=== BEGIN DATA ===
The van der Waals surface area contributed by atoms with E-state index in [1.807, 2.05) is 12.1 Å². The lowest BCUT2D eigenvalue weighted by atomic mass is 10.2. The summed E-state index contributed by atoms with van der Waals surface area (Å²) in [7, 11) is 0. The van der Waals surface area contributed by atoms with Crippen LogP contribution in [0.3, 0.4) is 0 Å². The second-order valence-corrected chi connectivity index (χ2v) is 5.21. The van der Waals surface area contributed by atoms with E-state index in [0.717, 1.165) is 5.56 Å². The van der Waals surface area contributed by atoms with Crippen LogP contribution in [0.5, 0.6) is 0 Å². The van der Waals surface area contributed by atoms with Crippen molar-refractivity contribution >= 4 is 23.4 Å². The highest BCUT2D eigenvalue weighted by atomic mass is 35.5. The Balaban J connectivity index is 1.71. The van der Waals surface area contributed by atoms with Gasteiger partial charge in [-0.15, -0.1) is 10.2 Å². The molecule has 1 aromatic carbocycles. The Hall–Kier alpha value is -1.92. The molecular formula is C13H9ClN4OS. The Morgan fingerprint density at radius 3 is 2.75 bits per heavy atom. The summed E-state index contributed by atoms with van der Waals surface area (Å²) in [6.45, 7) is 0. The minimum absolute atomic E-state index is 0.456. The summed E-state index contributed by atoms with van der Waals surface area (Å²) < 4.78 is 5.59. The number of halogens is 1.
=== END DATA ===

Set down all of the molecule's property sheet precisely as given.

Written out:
The van der Waals surface area contributed by atoms with E-state index in [1.807, 2.05) is 12.1 Å². The lowest BCUT2D eigenvalue weighted by atomic mass is 10.2. The summed E-state index contributed by atoms with van der Waals surface area (Å²) in [7, 11) is 0. The van der Waals surface area contributed by atoms with Crippen LogP contribution in [0.3, 0.4) is 0 Å². The second-order valence-corrected chi connectivity index (χ2v) is 5.21. The van der Waals surface area contributed by atoms with E-state index in [0.717, 1.165) is 5.56 Å². The van der Waals surface area contributed by atoms with Crippen LogP contribution in [0.5, 0.6) is 0 Å². The van der Waals surface area contributed by atoms with Crippen molar-refractivity contribution >= 4 is 23.4 Å². The highest BCUT2D eigenvalue weighted by atomic mass is 35.5. The Balaban J connectivity index is 1.71. The van der Waals surface area contributed by atoms with Gasteiger partial charge in [-0.15, -0.1) is 10.2 Å². The molecule has 1 aromatic carbocycles. The Hall–Kier alpha value is -1.92. The molecular formula is C13H9ClN4OS. The Morgan fingerprint density at radius 3 is 2.75 bits per heavy atom. The summed E-state index contributed by atoms with van der Waals surface area (Å²) in [6.45, 7) is 0. The minimum absolute atomic E-state index is 0.456. The summed E-state index contributed by atoms with van der Waals surface area (Å²) < 4.78 is 5.59. The number of halogens is 1.